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David Robertson reports
"The unions say this is unprecedented action"
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Education correspondent Ken Macdonald
"This is the starter's gun for a whole set of industrial action"
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Peter Humphries, employers' association
"Details of this new money are not yet known"
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Tuesday, 5 December, 2000, 08:01 GMT
University staff in protest
Lecture theatre
Lecturers say they face increased workloads
Thousands of university staff have joined protests across Scotland to demand a better deal on pay and conditions.

Rallies took place in Glasgow, Edinburgh, Dundee and Aberdeen on Tuesday to mark the start of a nationwide campaign.

The lecturers and support staff were protesting against what they described as low wages and increasing workloads in the higher education sector.

But employers said they have offered all they could afford - and that extra government cash would not be available until next year.

Strike picket
A one-day strike was held in March
The rallies were organised by teaching unions, including the Association of University Teachers and the Educational Institute of Scotland; and support staff unions Unison, the T&G and the Manufacturing, Science and Finance Union.

The unions said that the protests were aimed at demonstrating the strength of feeling among university workers.

They warned that, if their demands were not met, they would step up the fight by urging members to work to rule, banning overtime and withholding exam results.

They asserted that the institutions have refused to modernise working conditions and attempted to impose a 3% pay offer across the board.

The only people who have ignored the recommendations have been the employers, who want to continue the exploitation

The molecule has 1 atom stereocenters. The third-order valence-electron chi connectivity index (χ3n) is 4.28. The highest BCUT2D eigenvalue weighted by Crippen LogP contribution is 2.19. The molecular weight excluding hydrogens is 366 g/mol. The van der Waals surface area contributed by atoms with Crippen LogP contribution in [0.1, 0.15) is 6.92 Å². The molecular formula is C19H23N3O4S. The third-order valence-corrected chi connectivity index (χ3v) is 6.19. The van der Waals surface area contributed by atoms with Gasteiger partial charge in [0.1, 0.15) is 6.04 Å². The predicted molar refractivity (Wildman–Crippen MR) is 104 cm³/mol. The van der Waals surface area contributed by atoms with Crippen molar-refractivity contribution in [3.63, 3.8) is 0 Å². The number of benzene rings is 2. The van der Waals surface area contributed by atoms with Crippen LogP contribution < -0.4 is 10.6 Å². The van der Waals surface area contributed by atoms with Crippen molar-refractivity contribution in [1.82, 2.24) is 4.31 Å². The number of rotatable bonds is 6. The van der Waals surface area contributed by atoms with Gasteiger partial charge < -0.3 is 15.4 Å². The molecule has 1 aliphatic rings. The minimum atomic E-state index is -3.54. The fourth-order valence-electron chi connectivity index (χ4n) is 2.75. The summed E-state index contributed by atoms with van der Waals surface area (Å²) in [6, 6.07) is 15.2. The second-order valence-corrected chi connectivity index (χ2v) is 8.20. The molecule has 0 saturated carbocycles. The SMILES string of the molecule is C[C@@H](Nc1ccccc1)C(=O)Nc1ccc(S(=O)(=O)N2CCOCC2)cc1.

Carol Judge, Unison Scotland
Carol Judge, Unison's Scottish organiser, said: "Staff and students are incensed by the employers' refusal to modernise conditions, pay realistic wages and attempts to destroy national bargaining.

"Pay is low across the sector both for support staff and lecturers, and workloads have increased by 90%.

"An independent inquiry (the Bett Inquiry) recognised this, the government recognised it and has allocated an extra 100m for Scotland over the next three years.

"The only people who have ignored the recommendations have been the employers who want to continue the exploitation. It is now time for justice."

The chief executive of the University and Colleges Employers Association said it had taken part in negotiations with unions during the year.

Constructive dialogue

Peter Humphries told the BBC Good Morning Scotland programme: "The problem is that they have not been prepared to accept what we have offered, which is the most the sector can afford.

"We would like to have a constructive dialogue with the trade unions to take forward the recommendations of the Bett Report, but that has not been possible so far."

He said the extra funding announced by the Scottish Executive would not come into the sector until next August at the earliest.

And he added that some employees, in positions identified by the Bett Report, had been offered a pay rise of more than 3%.

EIS members held a one-day strike in March in protest at a new contract which cuts holidays.

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07 Mar 00 | Scotland
Universities hit by strikes
12 Jan 00 | Education
Student numbers increasing
12 Jan 00 | Scotland
Lib Dems defiant on fees
15 Nov 99 | Education
University access for all
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